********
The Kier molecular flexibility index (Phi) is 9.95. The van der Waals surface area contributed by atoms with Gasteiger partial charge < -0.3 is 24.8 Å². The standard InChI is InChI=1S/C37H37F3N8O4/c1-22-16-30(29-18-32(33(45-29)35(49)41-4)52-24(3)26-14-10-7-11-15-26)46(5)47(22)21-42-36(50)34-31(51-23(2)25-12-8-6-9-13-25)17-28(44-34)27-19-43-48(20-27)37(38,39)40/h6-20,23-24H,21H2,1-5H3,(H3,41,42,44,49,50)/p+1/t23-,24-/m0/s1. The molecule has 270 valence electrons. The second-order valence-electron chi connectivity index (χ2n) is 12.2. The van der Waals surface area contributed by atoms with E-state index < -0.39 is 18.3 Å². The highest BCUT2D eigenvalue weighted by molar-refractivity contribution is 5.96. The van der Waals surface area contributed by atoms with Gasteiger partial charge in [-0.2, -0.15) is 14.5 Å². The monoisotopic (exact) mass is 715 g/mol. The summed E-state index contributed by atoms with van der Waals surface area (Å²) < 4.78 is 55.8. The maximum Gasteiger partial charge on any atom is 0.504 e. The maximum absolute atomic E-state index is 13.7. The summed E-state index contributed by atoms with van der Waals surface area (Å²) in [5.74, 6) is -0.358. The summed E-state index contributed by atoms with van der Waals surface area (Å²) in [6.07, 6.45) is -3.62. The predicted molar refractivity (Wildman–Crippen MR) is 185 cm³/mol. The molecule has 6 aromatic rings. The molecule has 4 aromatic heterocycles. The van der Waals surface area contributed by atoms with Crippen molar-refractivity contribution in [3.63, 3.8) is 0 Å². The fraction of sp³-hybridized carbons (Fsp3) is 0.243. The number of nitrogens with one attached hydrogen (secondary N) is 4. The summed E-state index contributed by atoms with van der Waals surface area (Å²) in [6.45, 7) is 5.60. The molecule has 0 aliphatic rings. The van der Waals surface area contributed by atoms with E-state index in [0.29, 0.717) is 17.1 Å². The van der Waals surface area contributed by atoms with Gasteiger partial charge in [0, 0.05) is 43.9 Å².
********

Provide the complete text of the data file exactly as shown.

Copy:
The Kier molecular flexibility index (Phi) is 9.95. The van der Waals surface area contributed by atoms with Gasteiger partial charge < -0.3 is 24.8 Å². The standard InChI is InChI=1S/C37H37F3N8O4/c1-22-16-30(29-18-32(33(45-29)35(49)41-4)52-24(3)26-14-10-7-11-15-26)46(5)47(22)21-42-36(50)34-31(51-23(2)25-12-8-6-9-13-25)17-28(44-34)27-19-43-48(20-27)37(38,39)40/h6-20,23-24H,21H2,1-5H3,(H3,41,42,44,49,50)/p+1/t23-,24-/m0/s1. The molecule has 270 valence electrons. The second-order valence-electron chi connectivity index (χ2n) is 12.2. The van der Waals surface area contributed by atoms with E-state index < -0.39 is 18.3 Å². The highest BCUT2D eigenvalue weighted by molar-refractivity contribution is 5.96. The van der Waals surface area contributed by atoms with Gasteiger partial charge in [-0.2, -0.15) is 14.5 Å². The monoisotopic (exact) mass is 715 g/mol. The summed E-state index contributed by atoms with van der Waals surface area (Å²) < 4.78 is 55.8. The maximum Gasteiger partial charge on any atom is 0.504 e. The maximum absolute atomic E-state index is 13.7. The summed E-state index contributed by atoms with van der Waals surface area (Å²) in [5.74, 6) is -0.358. The summed E-state index contributed by atoms with van der Waals surface area (Å²) in [6.07, 6.45) is -3.62. The predicted molar refractivity (Wildman–Crippen MR) is 185 cm³/mol. The molecule has 6 aromatic rings. The molecule has 4 aromatic heterocycles. The van der Waals surface area contributed by atoms with Crippen molar-refractivity contribution in [3.63, 3.8) is 0 Å². The fraction of sp³-hybridized carbons (Fsp3) is 0.243. The number of nitrogens with one attached hydrogen (secondary N) is 4. The summed E-state index contributed by atoms with van der Waals surface area (Å²) in [6.45, 7) is 5.60. The molecule has 0 aliphatic rings. The van der Waals surface area contributed by atoms with E-state index in [0.29, 0.717) is 17.1 Å². The van der Waals surface area contributed by atoms with Gasteiger partial charge in [0, 0.05) is 43.9 Å².